The United Nations’ World Food Programme said in January that more than 5 million Zimbabweans – a third of the population – were facing hunger, and fears are rising that the government order to sell maize will only make things worse as people struggle with soaring living costs.
“This year there is trouble,” said Ncube, who last season sold 50 bags of maize to the GMB for 64,000 Zimbabwe dollars ($174) – enough to pay for a modest new house and her children’s school fees.
Now, “my children will be turned away from school because I have not paid their fees,” she said. “I will have to do odd jobs like cleaning someone’s yard to raise money.”
GOING AGAINST THE GRAIN
Last month, the government told the GMB to ensure farmers sell their maize harvest to the state, after production for the 2021/22 season was projected at 1.56 million tonnes, down from last year’s record of 2.72 million tonnes.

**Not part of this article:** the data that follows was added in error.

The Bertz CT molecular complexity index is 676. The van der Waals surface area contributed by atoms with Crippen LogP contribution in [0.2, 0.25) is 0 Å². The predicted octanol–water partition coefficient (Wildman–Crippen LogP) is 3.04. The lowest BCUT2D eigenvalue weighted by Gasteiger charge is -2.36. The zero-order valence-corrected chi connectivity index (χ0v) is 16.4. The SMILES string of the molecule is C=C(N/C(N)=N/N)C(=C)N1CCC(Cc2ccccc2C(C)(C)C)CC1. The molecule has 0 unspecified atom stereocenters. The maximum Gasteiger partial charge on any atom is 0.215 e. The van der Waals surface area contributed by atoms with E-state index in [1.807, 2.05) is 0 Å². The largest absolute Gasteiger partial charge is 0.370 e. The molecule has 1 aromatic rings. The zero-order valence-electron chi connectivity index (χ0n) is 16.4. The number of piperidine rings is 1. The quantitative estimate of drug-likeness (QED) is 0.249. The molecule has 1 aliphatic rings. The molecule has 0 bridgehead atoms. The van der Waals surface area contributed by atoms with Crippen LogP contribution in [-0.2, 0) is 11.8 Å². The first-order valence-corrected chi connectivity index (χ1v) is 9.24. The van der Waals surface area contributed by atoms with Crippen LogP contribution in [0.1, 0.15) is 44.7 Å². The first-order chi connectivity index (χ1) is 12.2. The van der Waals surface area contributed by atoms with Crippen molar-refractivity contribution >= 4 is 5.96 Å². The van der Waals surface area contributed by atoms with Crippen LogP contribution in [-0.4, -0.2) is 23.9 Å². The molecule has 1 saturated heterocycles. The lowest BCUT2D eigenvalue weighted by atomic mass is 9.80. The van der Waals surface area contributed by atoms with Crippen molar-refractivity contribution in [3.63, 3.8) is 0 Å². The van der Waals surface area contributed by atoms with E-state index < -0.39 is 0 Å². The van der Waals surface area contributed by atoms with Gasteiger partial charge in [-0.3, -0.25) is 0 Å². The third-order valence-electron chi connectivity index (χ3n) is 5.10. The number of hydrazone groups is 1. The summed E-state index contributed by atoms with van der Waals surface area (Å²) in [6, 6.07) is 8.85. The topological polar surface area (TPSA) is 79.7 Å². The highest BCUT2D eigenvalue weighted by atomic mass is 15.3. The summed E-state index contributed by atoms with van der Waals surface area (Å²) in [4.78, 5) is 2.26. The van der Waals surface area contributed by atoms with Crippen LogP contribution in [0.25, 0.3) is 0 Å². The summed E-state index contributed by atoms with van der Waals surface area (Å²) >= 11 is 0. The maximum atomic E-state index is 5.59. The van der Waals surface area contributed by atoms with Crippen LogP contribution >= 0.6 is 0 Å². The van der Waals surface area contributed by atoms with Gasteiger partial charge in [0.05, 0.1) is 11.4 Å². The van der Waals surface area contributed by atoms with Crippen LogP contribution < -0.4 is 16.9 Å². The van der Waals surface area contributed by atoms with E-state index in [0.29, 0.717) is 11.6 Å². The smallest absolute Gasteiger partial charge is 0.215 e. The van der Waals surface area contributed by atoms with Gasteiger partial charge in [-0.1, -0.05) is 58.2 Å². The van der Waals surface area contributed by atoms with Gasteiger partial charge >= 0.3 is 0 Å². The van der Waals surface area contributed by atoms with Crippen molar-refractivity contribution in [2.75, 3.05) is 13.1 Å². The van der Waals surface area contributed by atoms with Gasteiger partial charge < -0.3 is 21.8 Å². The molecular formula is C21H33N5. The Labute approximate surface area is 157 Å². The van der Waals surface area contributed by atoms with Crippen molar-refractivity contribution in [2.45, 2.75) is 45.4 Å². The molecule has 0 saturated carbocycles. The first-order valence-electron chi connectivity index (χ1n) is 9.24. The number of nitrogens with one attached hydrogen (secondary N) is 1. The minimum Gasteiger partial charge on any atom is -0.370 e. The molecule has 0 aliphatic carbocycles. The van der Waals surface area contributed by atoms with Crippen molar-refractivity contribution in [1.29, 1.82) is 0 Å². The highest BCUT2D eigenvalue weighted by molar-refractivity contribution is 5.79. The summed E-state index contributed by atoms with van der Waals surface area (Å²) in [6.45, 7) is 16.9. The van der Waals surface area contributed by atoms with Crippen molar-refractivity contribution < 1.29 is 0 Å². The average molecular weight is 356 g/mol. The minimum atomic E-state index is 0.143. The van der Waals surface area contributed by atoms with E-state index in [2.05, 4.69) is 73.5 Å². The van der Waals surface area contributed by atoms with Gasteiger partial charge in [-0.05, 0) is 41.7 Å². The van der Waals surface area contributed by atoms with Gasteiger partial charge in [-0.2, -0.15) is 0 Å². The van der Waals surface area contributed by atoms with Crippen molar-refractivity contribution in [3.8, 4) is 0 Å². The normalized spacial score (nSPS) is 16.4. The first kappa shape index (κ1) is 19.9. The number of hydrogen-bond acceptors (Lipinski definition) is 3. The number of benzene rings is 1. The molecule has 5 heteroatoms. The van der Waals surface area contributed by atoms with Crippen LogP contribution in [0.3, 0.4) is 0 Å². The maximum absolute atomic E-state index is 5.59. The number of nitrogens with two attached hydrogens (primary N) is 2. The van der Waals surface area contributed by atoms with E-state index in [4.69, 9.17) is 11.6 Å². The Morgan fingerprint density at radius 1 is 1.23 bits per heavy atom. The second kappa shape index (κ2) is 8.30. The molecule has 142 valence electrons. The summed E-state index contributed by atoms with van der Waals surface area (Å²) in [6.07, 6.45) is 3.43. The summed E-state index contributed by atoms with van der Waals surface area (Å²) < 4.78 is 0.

Zimbabwe generally requires 2.2 million tonnes each year for human and livestock consumption, and officials have said some grain remains in storage from last year’s harvest.
However, later in May, the lands ministry ordered the GMB to crack down on “side-marketing” – referring to unofficial or black market maize sales – after receiving only about 5,000 tonnes of the 30,000 tonnes it anticipated had been harvested.
Farmers who do not comply and sell their maize to the state risk being prosecuted, fined, and having their grain seized, the GMB said.
“Farmers are keeping the little they harvested for their own consumption and for livestock because you cannot sell to the GMB when you cannot buy the grain later,” said Winston Babbage, vice president of the Commercial Farmers Union.
The union said many farmers had also been reluctant to sell their maize to the state due to the low price offered – set at 75,000 Zimbabwe dollars per tonne – and delayed payments.
Some farmers are putting their maize on the black market, where a tonne can sell for more than double the state price.